Market Commentary June 17
By David Nelson, CFA
Despite fears over trade tariffs, hawkish commentary from the Fed and the usual volatility that accompanies options expiration, markets put in a flat week.
Consumer discretionary and Technology lead the pack year to date but it’s clear not all the dogs are pulling the sled. Key sectors like Financials and Industrials have lagged as the rolling correction seems to move from one sector to the next.
Trade tariffs and the potential for an all-out trade war weighs on sentiment but you wouldn’t know it from the recent economic data. The Atlanta Fed which is always on the edge came out with a 4.8% GDP projection. Even if wrong it’s clear economic activity has accelerated but begs the question, why is the market leadership so narrow?
On the industrial side the global trade proxies like Caterpillar (CAT) and Deere (DE) have stalled while the Rails including Union Pacific (UNP) and Norfolk Southern (NSC) more domestically focused have fared better.
Putting it all together, whether it’s trade fears or warning signs coming from abroad, the international dynamic seems to be weighing on large cap U.S. multinationals. With 40% off S&P revenue off shore it helps explain the small and mid-cap outperformance.
In a well telegraphed move, the Fed hiked rates another 25 basis points. When asked about the potential for a trade war the new Fed Chair Powell said they are monitoring the situation but for the moment it isn’t showing up in the data. In addition, he announced that there would be a press conference following every meeting. Wall Street is still getting used to Mr. Powell’s style but for the moment I come away impressed. He’s plain spoken and doesn’t give us the usual Fed double speak we became accustomed to with the last 3 Fed chairs. Let’s hope he has more control of the other Fed officials than his predecessors. In recent years Fed officials have often voiced their personal views to anyone in the print and broadcast media that would give them a platform.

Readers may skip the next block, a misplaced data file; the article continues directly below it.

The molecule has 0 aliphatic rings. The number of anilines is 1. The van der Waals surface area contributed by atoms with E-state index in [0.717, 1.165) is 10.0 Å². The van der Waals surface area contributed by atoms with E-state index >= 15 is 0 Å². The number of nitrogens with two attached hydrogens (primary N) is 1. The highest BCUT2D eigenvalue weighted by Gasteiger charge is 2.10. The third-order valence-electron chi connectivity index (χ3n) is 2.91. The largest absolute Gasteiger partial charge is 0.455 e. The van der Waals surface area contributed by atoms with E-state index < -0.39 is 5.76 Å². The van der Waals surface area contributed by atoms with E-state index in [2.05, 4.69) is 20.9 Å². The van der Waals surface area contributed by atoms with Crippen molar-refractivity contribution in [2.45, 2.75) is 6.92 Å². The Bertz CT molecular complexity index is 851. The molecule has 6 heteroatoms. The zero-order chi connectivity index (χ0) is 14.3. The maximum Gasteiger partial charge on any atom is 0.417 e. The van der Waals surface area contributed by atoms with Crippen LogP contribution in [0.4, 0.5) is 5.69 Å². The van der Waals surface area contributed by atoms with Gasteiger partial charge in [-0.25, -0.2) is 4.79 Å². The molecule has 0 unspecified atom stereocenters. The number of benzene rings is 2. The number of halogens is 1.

The downside of the meeting is despite a robust view on the economy the spread between 10 and 2-year yields fell to the lowest level in 5 years. At risk of repeating myself a flat or inverted curve doesn’t guarantee a recession, but you can bet when or if we get there every economist from Goldman to Merrill Lynch will be talking about it.
Cutting it short this week but I’ll be in the office till Thursday and then heading out to Tahoe to join Greg for meetings. Feel free to reach out with any questions.
*At the time of the article some funds managed by David Nelson were long SPY, CAT, DE, UNP & NSC